Fishbowl: Creating a Project Proposal
Actors: Three Participants
Catherine: You know I was thinking we need to do something with our environmental unit. I can't seem to get any excitement or enthusiasm from the students. It seems like old hat to them.
Owen: Why don't we add more hands-on? What could we have them do?
Catherine: Well, we could test the oxygen content of water. They could test the pH level or chlorine in the water.
Albert: Hey, I saw some stream monitoring projects on the Web last week.
Owen: What would they do in stream monitoring that our kids could do?
Albert: On the Web the kids were using nets to collect small river life as a way to determine the health of the river. I was thinking we might be able to use the DuPage River. We can walk there.
Catherine: Whom do you have to talk to to get permission to do this work? I wonder if we can just do it on our own. Do you think Jack (our principal) will let us do it?
Albert: Why don't I go check the site on the Web? Maybe there is more information to help us. If I have to, I can call the forest preserve. Be back in a minute. You guys keep going.
Owen: Good idea. We also need to get permission from parents, but that shouldn't be a problem. They like this stuff and I know the kids would really be excited.
Catherine: We definitely could do our water test here. It would make the environmental pollution unit more relevant. You know how we adopted part of the highway? I wonder if we could adopt a piece of the river?
Owen: You are going to adopt water? Why are you going to do that?
Catherine: We could make a whole project out of the ecology of that site. We could study the water quality, riverbed, and stream bank. We could study erosion and the plants that grow naturally along the banks.
Owen: Those plants might grow naturally, but they may not be native to the region. Maybe we could investigate that just like a prairie study.
Albert: Guys, go to this URL: http://www.state.ky.us/nrepc/water/wwhomepg.htm
This project is just what we are looking for. This page is all about rivers and even gives the names of people to contact to get started. They provide directions and allow you to share your information with other schools and groups. You can upload the data you collect.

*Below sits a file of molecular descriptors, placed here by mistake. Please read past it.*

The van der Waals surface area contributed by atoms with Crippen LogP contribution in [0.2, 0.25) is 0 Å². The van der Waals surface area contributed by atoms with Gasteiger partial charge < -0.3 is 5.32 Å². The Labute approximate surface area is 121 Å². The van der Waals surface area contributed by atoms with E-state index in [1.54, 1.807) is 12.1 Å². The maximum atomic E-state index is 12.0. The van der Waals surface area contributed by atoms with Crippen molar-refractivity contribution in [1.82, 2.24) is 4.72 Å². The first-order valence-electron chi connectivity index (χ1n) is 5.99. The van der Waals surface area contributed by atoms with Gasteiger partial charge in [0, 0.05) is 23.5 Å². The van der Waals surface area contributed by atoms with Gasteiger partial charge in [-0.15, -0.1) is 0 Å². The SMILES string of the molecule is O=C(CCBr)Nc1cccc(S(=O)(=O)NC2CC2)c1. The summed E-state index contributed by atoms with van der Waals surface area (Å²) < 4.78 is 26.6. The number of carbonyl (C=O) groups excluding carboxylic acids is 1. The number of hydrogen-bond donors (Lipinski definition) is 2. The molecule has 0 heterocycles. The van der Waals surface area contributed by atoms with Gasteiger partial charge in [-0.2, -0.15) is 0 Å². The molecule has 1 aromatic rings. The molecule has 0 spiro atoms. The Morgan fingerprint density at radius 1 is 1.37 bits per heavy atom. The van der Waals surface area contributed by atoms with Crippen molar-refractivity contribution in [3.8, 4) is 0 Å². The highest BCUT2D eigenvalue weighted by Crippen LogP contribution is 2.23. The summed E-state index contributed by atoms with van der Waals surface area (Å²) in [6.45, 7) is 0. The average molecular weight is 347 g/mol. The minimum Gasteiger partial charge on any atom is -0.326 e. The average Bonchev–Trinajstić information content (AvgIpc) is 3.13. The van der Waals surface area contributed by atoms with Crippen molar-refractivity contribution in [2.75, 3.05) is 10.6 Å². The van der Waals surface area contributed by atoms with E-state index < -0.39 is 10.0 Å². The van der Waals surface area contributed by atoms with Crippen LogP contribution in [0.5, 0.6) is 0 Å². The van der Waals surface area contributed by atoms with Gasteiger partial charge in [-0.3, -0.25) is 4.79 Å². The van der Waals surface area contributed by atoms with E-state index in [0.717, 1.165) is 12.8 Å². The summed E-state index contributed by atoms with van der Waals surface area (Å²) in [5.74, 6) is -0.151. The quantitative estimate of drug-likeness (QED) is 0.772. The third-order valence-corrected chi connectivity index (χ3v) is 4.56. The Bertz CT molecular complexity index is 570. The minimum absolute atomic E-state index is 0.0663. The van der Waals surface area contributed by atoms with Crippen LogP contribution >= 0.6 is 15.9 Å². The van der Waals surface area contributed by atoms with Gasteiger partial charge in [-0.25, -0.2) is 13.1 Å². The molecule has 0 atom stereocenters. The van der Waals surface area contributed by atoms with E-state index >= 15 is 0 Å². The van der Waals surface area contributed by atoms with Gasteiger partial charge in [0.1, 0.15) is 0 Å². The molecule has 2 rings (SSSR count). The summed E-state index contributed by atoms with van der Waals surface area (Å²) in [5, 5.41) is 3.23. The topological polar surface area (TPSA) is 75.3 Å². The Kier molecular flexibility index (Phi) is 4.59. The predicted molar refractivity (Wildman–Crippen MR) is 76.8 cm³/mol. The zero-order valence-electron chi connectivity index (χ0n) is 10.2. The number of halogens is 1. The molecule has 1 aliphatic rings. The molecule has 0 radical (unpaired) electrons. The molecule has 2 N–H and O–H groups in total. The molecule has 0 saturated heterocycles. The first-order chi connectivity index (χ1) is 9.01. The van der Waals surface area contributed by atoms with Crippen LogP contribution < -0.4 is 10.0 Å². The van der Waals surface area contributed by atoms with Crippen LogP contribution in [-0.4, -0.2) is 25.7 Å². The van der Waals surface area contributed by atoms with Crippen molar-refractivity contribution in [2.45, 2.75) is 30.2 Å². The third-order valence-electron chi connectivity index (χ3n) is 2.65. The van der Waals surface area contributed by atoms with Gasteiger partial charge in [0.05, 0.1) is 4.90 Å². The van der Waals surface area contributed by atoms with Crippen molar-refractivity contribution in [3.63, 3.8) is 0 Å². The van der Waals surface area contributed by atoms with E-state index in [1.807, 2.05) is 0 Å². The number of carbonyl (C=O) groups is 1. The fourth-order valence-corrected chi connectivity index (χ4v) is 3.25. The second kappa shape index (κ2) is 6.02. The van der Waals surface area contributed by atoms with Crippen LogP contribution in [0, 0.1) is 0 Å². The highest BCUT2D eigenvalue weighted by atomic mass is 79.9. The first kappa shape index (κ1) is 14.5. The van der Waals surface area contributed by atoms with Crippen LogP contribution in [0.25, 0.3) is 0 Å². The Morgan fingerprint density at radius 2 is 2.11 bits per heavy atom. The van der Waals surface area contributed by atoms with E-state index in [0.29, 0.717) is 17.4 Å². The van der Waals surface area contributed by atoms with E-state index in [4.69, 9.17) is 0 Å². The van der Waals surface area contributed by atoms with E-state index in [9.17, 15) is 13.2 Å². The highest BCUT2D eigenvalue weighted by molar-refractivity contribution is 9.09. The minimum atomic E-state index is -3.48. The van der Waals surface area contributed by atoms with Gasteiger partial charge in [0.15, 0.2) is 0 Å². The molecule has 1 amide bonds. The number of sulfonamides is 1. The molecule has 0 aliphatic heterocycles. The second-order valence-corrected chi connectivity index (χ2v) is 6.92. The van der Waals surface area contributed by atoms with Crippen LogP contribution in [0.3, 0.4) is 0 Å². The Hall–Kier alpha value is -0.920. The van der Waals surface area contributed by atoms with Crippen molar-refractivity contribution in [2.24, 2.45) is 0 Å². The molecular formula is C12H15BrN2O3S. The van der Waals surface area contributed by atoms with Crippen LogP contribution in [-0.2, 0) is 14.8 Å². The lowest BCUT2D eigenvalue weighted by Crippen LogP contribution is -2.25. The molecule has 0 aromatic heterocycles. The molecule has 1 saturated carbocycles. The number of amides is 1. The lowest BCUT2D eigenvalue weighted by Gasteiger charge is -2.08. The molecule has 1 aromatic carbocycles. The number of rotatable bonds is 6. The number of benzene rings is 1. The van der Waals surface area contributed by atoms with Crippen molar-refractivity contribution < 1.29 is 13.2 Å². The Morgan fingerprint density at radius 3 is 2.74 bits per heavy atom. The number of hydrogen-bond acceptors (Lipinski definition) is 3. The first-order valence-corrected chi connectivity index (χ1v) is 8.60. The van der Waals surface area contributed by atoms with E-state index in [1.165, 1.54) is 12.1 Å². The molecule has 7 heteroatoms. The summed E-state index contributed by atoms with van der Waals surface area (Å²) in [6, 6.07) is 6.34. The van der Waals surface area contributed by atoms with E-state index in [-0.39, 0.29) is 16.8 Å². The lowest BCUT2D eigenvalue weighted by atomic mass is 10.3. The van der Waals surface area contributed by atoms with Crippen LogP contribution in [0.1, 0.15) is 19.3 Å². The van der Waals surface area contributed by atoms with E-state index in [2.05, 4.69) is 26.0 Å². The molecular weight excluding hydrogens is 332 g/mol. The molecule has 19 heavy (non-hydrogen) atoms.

What if we adopt a site on the river?
Catherine: That is what we were talking about while you were finding the Web site. I think that is a great idea.
Owen: But we are looking at more than just monitoring the stream. We are also looking at the ecology. We need to find out about plants and animals found in that habitat.
Catherine: That is right. We could tie this part into our plants unit and study native plants, particularly ones that grow along the riverbanks.
Albert: What would be cool would be to actually collect seeds and grow plants that we could use to counteract erosion along the banks. That would give the kids an authentic task and ownership in the project.
Owen: This is a great project, but I don't see any connection with technology?
Catherine: Not only that, where is the student direction? Will they pick and choose where we are going to go in the river? They are sure to drown themselves if we do!
Albert: We already have the Web site for technology . . .
Albert: Well, there has to be some experts we could contact . . .
Albert: Local college professors, ecologists, forest rangers . . .
Albert: We will be collaborating with other groups of students, so e-mail will be used.
Catherine: No offense, but I don't see how looking at a Web site is collaboration.
Albert: When the students share their data and look for similar causes of pollution, they are collaborating on the same project.
Owen: Since all the kids are studying the same river at different sites, they are all dealing with similar problems and trying to improve the same watershed. It is like one huge group project that everyone is contributing to at the same time.
Albert: Not only that, but the communities along the river affect one another. The towns at the lower end of the river have to live with everyone's garbage as it flows down the river.